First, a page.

1. It’s difficult to find off-road tires which fit my rim size in South American countries and even when I did find it, the price is expensive and the quality of the tires are not good.
  2. Due to my lack of funds, I welcomed any kind of help from others. Hong Leong Yamaha Motor offered to courier me the tires that I need, but the one for Yamaha FZ150 were street tires for normal roads. They didn’t have off-road tires for my bike. I have to make do with that to save some money.

Because of these reasons, I couldn’t ride on some famous off-road tracks such as the Yungas Death Road in Bolivia, and the route from Uyuni to San Pedro de Atacama via the beautiful Lago Colorada. These routes were dangerous and difficult to ride even with off-road tires, let alone normal road tires.

Care to share some of the scariest moments of your ride?

The wind was my biggest enemy. I experienced crazy winds while crossing the Atacama Desert in Chile while riding 3,400km on Ruta 40 Patagonia, Argentina. The worst was while riding on the French Riviera when the ‘Mistral’ wind was blowing. My bike was swept to the opposite lane helplessly. In Chile, I was struggling to get back to my lane as a huge truck was approaching from the opposite direction. It was just mere seconds that I managed to get back on my lane.

At the French Riviera which was busy with traffic on both sides of the road, the Mistral wind caused my bike to skid onto the shoulder of the opposite direction. I thank god at the time as it was paved or else I will definitely have dropped the bike. It was very scary. The reckless driving attitude in Peru and Iran also endangered me many times.

When I climbed a mountain pass in Andorra, snow started to fall and the road became so slippery. I could only pray that God will protect me and keep me safe. Those were scary times.

What bike did you chose to ride and why?

Yamaha FZ150. This is the model of my first bike. The one I’m riding for my ‘Global Dream Ride’ is the latest version of this model. I chose this bike because it was a fuel efficient motorbike. It has 12-litre tank that can last for 400km. It’s also lighter than bigger capacity motorbikes, so it’s easier a bit to handle off-road especially for a woman with only three years of riding experience and very little off-road skill. Besides that, should anything go wrong, I can send the bike to any workshop for repairs. Unlike the high-end bikes which you must send it to its service centre. Spare parts for this bike are also easier to find and wouldn’t cost too much money.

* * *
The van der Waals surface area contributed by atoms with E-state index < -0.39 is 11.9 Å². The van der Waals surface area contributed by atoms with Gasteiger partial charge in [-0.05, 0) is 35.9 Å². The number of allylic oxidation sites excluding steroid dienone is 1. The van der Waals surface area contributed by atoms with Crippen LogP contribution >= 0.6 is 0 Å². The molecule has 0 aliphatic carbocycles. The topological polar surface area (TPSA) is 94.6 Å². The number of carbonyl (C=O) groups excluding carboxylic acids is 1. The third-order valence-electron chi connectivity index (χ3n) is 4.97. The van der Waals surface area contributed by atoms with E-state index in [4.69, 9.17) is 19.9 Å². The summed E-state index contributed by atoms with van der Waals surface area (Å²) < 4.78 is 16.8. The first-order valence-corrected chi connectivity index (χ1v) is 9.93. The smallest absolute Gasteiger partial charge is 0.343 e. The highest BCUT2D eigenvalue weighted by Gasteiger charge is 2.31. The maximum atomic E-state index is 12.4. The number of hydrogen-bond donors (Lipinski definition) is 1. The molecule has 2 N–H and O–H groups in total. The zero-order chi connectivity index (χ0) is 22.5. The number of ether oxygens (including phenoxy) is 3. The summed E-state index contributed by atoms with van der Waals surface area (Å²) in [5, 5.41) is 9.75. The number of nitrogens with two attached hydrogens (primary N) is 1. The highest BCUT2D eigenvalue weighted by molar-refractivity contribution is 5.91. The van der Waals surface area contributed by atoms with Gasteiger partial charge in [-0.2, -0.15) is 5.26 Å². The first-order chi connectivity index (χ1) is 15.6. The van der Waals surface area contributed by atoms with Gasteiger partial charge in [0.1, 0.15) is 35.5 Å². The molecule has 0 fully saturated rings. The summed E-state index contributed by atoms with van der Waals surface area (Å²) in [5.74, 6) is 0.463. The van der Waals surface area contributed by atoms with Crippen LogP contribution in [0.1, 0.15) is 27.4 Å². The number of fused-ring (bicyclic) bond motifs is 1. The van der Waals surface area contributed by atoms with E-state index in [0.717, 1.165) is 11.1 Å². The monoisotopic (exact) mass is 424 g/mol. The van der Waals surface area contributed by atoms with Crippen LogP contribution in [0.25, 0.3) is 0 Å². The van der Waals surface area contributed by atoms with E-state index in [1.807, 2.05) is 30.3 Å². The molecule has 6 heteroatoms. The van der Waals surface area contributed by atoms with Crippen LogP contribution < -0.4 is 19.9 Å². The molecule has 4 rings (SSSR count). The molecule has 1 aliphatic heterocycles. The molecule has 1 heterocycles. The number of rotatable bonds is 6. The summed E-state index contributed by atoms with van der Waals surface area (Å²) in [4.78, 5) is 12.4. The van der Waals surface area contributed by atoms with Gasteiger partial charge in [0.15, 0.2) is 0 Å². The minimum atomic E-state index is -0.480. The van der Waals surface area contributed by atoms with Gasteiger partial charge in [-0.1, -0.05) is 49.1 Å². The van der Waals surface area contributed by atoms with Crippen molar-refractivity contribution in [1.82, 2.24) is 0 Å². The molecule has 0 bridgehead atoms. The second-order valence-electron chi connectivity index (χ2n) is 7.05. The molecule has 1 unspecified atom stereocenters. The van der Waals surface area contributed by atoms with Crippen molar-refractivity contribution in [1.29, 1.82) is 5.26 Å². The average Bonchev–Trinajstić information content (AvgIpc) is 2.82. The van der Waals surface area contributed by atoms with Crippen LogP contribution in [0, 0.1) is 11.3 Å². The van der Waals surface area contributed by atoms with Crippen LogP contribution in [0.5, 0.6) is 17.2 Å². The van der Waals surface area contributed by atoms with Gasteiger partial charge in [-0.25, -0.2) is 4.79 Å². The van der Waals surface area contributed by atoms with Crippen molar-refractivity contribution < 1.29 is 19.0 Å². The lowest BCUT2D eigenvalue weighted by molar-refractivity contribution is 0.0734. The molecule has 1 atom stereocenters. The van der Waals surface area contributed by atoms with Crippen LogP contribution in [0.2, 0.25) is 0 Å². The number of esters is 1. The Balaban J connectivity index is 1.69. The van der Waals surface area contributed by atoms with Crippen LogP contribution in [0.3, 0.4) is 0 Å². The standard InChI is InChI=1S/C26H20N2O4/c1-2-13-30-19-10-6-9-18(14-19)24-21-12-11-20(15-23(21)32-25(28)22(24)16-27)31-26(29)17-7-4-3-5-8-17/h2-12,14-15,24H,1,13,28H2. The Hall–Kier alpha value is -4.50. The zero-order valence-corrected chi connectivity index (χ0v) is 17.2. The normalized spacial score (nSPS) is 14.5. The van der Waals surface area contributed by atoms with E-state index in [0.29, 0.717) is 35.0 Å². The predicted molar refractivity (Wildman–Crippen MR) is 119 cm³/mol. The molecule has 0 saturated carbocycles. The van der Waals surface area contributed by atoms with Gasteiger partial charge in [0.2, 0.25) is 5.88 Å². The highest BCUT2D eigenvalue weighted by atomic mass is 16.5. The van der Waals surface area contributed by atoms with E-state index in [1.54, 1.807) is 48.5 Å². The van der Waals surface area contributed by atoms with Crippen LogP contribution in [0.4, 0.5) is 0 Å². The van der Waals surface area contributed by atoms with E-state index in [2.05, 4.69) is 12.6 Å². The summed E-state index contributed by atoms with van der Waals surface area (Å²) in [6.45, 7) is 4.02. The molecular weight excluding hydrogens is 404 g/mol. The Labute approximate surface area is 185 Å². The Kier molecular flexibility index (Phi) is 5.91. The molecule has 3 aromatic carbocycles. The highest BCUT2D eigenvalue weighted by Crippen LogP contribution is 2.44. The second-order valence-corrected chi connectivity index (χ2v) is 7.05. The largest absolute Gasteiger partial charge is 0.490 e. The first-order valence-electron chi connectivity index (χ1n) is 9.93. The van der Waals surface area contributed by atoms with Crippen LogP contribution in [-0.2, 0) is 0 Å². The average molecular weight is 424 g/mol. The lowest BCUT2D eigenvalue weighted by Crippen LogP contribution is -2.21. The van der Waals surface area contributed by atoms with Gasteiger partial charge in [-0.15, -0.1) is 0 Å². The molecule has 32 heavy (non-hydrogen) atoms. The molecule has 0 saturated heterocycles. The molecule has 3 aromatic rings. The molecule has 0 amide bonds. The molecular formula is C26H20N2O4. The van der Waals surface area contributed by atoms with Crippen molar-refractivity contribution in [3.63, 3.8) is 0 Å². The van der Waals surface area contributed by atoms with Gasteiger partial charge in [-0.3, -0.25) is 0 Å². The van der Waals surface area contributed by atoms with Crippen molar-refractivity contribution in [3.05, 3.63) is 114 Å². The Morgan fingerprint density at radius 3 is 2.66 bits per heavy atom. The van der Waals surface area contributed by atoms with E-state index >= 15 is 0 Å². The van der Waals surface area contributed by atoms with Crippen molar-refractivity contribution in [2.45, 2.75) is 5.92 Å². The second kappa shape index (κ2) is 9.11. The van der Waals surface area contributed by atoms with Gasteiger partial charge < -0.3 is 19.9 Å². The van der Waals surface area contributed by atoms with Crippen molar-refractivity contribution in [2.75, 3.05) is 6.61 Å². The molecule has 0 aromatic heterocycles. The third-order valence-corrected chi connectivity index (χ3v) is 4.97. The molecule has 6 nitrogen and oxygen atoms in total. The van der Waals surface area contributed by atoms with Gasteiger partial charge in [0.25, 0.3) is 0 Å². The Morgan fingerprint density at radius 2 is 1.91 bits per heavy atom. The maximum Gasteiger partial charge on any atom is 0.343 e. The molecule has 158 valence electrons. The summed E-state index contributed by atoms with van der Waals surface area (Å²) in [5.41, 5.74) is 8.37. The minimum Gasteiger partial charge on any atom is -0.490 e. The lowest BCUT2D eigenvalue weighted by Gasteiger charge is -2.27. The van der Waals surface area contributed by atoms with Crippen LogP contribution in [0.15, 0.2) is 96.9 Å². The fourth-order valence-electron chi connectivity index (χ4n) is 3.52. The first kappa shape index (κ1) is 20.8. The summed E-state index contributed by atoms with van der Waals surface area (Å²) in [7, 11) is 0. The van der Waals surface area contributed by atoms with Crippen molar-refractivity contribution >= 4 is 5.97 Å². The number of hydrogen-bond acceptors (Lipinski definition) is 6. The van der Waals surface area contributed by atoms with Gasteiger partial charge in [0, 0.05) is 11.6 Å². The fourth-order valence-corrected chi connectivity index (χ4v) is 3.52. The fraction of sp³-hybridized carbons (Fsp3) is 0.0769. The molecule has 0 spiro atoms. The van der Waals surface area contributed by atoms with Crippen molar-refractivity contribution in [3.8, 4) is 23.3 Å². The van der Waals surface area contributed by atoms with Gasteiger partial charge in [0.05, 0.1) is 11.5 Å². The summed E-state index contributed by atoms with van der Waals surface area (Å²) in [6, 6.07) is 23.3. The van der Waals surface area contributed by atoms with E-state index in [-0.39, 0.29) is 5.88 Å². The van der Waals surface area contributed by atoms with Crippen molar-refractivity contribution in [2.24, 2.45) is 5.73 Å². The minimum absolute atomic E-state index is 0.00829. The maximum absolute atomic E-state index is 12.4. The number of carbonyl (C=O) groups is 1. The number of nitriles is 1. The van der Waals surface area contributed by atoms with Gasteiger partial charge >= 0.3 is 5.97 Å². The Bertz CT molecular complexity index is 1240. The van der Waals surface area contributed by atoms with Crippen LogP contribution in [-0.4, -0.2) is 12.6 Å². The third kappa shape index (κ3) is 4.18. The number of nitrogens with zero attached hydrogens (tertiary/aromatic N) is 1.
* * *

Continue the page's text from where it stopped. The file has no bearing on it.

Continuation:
Where will you be riding to next?

I have too many destinations in mind. On top of the list are the Himalayas and Pakistan. However, due to my job commitment, the fasting month falls on my semester holidays, and the geography of these places which are best to ride during summer means that I have to put it on hold at the moment. My best bet will be countries on southern hemisphere during my long holiday at the end of the year. So it’s going to be either Australia or New Zealand.

Any advice for those looking to embark on a global ride?

  1. Do your homework. This is very crucial as failure to plan is planning to fail.
  2. Choose your route carefully according to your budget, purpose and interest because you might not have this chance again.
  3. Don’t announce your ride too soon because there will be more people who are ‘virtual overlanders’ that will scare you to death with the stories that they read on the internet (and might make you change your mind), than those who will lift up your spirit.
  4. It’s a tough life on the road and the journey is not always filled with rainbows, so prepare yourself physically, mentally and emotionally. Bear in mind that there are many out there who love to see you fail than those who really support you.
  5. After you have done all of your preparations, let God take care of the rest. Everything happens for a reason. Have faith in Him.

There you have it, folks. Our Most Interesting Biker, Anita Yusof.

PHOTO SOURCE: GIVI Explorer